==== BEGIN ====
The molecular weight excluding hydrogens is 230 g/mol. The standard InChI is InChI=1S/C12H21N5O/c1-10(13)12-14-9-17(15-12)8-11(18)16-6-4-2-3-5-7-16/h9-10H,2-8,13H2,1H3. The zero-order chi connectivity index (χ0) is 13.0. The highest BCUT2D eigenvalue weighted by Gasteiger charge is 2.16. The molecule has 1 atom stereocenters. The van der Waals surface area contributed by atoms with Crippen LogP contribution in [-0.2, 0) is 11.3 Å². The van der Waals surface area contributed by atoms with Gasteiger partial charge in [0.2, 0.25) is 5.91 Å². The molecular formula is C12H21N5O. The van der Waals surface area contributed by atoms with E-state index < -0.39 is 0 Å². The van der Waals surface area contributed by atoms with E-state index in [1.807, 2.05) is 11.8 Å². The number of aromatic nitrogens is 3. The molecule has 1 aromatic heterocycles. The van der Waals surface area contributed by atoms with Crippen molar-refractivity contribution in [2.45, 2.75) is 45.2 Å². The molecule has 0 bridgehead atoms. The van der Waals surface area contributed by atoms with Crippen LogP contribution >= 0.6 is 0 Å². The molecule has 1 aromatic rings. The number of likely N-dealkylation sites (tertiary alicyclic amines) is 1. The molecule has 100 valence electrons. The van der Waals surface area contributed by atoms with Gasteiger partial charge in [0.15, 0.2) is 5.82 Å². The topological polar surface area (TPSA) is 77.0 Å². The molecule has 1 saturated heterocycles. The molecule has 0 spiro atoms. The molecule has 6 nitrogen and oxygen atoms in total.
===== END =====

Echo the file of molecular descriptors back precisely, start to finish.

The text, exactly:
The molecular weight excluding hydrogens is 230 g/mol. The standard InChI is InChI=1S/C12H21N5O/c1-10(13)12-14-9-17(15-12)8-11(18)16-6-4-2-3-5-7-16/h9-10H,2-8,13H2,1H3. The zero-order chi connectivity index (χ0) is 13.0. The highest BCUT2D eigenvalue weighted by Gasteiger charge is 2.16. The molecule has 1 atom stereocenters. The van der Waals surface area contributed by atoms with Crippen LogP contribution in [-0.2, 0) is 11.3 Å². The van der Waals surface area contributed by atoms with Gasteiger partial charge in [0.2, 0.25) is 5.91 Å². The molecular formula is C12H21N5O. The van der Waals surface area contributed by atoms with E-state index < -0.39 is 0 Å². The van der Waals surface area contributed by atoms with E-state index in [1.807, 2.05) is 11.8 Å². The number of aromatic nitrogens is 3. The molecule has 1 aromatic heterocycles. The van der Waals surface area contributed by atoms with Crippen molar-refractivity contribution in [2.45, 2.75) is 45.2 Å². The molecule has 0 bridgehead atoms. The van der Waals surface area contributed by atoms with Crippen LogP contribution >= 0.6 is 0 Å². The molecule has 1 aromatic rings. The number of likely N-dealkylation sites (tertiary alicyclic amines) is 1. The molecule has 100 valence electrons. The van der Waals surface area contributed by atoms with Gasteiger partial charge in [0.15, 0.2) is 5.82 Å². The topological polar surface area (TPSA) is 77.0 Å². The molecule has 1 saturated heterocycles. The molecule has 0 spiro atoms. The molecule has 6 nitrogen and oxygen atoms in total.